The case against riots

Looking at data from the civil rights era, Wasow argues that “proximity to black-led nonviolent protests increased white Democratic vote-share whereas proximity to black-led violent protests caused substantively important declines” — enough to tip the 1968 election from Hubert Humphrey to Nixon. More broadly, in news coverage and public opinion from those years, nonviolent protests (especially in the face of segregationist violence) increased support for civil rights, while violent protests tipped public opinion away from the protesters, and toward a stronger desire for what Nixon called law and order, and Wasow calls “social control.”…

For liberals, meanwhile, or anyone committed to reform without revolution, recognizing how the politics of riots usually play out imposes a special burden to forestall and contain them — and when that isn’t possible, to clearly distinguish the higher cause from the chaos trailing in its wake.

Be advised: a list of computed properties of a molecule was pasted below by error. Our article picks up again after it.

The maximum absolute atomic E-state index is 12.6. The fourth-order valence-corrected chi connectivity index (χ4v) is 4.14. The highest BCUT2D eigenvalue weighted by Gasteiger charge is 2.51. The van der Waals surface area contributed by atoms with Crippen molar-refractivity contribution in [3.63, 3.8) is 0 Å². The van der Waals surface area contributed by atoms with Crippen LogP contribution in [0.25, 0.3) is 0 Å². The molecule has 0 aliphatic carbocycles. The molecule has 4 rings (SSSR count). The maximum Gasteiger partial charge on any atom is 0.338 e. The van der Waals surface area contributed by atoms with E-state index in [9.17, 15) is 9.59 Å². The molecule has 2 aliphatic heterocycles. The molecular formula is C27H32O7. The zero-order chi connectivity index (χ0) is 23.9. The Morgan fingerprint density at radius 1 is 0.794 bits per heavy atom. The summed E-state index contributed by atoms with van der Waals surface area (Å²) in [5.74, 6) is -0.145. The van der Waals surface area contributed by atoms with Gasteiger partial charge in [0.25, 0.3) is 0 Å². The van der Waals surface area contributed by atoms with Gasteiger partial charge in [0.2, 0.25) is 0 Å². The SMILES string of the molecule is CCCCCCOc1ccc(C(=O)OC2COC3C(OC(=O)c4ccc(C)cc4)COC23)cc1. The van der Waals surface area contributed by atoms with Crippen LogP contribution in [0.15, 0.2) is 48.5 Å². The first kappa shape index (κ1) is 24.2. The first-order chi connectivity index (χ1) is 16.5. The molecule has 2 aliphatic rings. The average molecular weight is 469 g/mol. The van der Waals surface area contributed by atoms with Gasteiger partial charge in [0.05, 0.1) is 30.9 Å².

My suspicion is that this will be more easily accomplished in 2020 than it was in 2016 or 1968. Across his presidency Trump has been more a Wallace than a Nixon, less “law and order“ than “the law for thee but not for me,” and his obvious disregard for civic peace makes it hard for him to campaign as its custodian. At the same time, the manifest injustice of George Floyd’s treatment by the Minneapolis police has imposed a limit on Trump’s demagoguery; even the president claimed to be honoring Floyd’s memory in the same breath that he attacked the rioters. And unlike four years ago, in 2020 Trump’s waning re-election hopes probably depend on winning a higher-than-usual number of black and Latino men, which mean that the politics of racial backlash are more fraught for his strategists than one might usually expect.